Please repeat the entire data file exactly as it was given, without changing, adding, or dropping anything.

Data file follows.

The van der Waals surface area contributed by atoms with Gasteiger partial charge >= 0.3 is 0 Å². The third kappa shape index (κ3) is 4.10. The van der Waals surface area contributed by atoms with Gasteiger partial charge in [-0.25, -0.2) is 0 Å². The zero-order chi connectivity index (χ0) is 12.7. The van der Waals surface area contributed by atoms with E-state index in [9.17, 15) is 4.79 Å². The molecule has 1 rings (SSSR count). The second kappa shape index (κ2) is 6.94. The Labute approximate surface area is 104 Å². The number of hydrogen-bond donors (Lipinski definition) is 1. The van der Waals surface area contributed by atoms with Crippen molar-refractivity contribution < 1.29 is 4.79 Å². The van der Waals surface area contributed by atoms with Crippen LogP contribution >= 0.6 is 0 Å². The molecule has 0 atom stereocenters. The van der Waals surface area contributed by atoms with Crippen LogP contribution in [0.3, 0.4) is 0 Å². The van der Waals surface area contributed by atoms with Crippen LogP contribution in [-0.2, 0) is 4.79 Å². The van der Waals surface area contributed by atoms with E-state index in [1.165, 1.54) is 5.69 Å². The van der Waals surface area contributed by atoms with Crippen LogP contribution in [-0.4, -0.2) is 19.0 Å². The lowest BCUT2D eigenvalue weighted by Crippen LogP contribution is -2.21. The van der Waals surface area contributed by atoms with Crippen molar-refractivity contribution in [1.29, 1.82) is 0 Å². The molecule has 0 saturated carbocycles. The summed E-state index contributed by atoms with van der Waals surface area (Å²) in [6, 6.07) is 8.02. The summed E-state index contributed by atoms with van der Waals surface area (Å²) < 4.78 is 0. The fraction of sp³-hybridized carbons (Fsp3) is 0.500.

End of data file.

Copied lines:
The van der Waals surface area contributed by atoms with Gasteiger partial charge >= 0.3 is 0 Å². The third kappa shape index (κ3) is 4.10. The van der Waals surface area contributed by atoms with Gasteiger partial charge in [-0.25, -0.2) is 0 Å². The zero-order chi connectivity index (χ0) is 12.7. The van der Waals surface area contributed by atoms with E-state index in [9.17, 15) is 4.79 Å². The molecule has 1 rings (SSSR count). The second kappa shape index (κ2) is 6.94. The Labute approximate surface area is 104 Å². The number of hydrogen-bond donors (Lipinski definition) is 1. The van der Waals surface area contributed by atoms with Crippen molar-refractivity contribution < 1.29 is 4.79 Å². The van der Waals surface area contributed by atoms with Crippen LogP contribution >= 0.6 is 0 Å². The molecule has 0 atom stereocenters. The van der Waals surface area contributed by atoms with Crippen LogP contribution in [0.3, 0.4) is 0 Å². The van der Waals surface area contributed by atoms with Crippen LogP contribution in [-0.2, 0) is 4.79 Å². The van der Waals surface area contributed by atoms with E-state index in [1.165, 1.54) is 5.69 Å². The van der Waals surface area contributed by atoms with Crippen LogP contribution in [-0.4, -0.2) is 19.0 Å². The lowest BCUT2D eigenvalue weighted by Crippen LogP contribution is -2.21. The van der Waals surface area contributed by atoms with Crippen molar-refractivity contribution in [1.29, 1.82) is 0 Å². The molecule has 0 saturated carbocycles. The summed E-state index contributed by atoms with van der Waals surface area (Å²) in [6, 6.07) is 8.02. The summed E-state index contributed by atoms with van der Waals surface area (Å²) < 4.78 is 0. The fraction of sp³-hybridized carbons (Fsp3) is 0.500.